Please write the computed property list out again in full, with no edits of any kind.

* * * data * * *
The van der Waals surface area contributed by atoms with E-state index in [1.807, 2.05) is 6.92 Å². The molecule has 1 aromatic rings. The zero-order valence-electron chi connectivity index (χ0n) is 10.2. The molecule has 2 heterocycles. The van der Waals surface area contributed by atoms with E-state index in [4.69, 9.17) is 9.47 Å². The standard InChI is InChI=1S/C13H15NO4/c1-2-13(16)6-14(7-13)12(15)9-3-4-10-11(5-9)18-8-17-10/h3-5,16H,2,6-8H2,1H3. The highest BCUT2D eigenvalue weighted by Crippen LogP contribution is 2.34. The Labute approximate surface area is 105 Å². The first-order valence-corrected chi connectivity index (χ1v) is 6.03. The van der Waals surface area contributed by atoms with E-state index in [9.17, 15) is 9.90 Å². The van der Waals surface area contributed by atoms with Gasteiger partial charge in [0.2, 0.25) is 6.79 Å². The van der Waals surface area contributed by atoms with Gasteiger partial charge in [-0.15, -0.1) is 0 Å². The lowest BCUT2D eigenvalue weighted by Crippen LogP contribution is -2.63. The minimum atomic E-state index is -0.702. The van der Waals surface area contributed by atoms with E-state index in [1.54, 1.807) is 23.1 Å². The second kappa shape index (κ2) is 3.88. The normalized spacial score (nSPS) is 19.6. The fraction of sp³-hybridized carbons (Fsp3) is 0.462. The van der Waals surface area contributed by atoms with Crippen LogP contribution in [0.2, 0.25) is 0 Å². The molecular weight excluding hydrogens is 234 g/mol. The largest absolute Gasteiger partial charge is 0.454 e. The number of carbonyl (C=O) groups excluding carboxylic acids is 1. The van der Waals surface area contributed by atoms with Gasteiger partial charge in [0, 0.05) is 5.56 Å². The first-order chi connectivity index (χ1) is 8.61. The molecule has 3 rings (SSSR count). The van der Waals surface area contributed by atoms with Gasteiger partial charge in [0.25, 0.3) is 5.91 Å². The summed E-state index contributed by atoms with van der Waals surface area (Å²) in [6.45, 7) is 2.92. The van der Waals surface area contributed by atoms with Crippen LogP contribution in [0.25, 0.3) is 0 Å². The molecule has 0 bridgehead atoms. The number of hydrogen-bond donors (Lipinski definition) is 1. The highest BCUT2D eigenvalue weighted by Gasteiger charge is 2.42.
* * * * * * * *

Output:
The van der Waals surface area contributed by atoms with E-state index in [1.807, 2.05) is 6.92 Å². The molecule has 1 aromatic rings. The zero-order valence-electron chi connectivity index (χ0n) is 10.2. The molecule has 2 heterocycles. The van der Waals surface area contributed by atoms with E-state index in [4.69, 9.17) is 9.47 Å². The standard InChI is InChI=1S/C13H15NO4/c1-2-13(16)6-14(7-13)12(15)9-3-4-10-11(5-9)18-8-17-10/h3-5,16H,2,6-8H2,1H3. The highest BCUT2D eigenvalue weighted by Crippen LogP contribution is 2.34. The Labute approximate surface area is 105 Å². The first-order valence-corrected chi connectivity index (χ1v) is 6.03. The van der Waals surface area contributed by atoms with E-state index in [9.17, 15) is 9.90 Å². The van der Waals surface area contributed by atoms with Gasteiger partial charge in [0.2, 0.25) is 6.79 Å². The van der Waals surface area contributed by atoms with Gasteiger partial charge in [-0.15, -0.1) is 0 Å². The lowest BCUT2D eigenvalue weighted by Crippen LogP contribution is -2.63. The minimum atomic E-state index is -0.702. The van der Waals surface area contributed by atoms with E-state index in [1.54, 1.807) is 23.1 Å². The second kappa shape index (κ2) is 3.88. The normalized spacial score (nSPS) is 19.6. The fraction of sp³-hybridized carbons (Fsp3) is 0.462. The van der Waals surface area contributed by atoms with Crippen LogP contribution in [0.2, 0.25) is 0 Å². The molecular weight excluding hydrogens is 234 g/mol. The largest absolute Gasteiger partial charge is 0.454 e. The number of carbonyl (C=O) groups excluding carboxylic acids is 1. The van der Waals surface area contributed by atoms with Gasteiger partial charge in [0, 0.05) is 5.56 Å². The first-order chi connectivity index (χ1) is 8.61. The molecule has 3 rings (SSSR count). The van der Waals surface area contributed by atoms with Gasteiger partial charge in [0.25, 0.3) is 5.91 Å². The summed E-state index contributed by atoms with van der Waals surface area (Å²) in [6.45, 7) is 2.92. The van der Waals surface area contributed by atoms with Crippen LogP contribution in [0.25, 0.3) is 0 Å². The molecule has 0 bridgehead atoms. The number of hydrogen-bond donors (Lipinski definition) is 1. The highest BCUT2D eigenvalue weighted by Gasteiger charge is 2.42.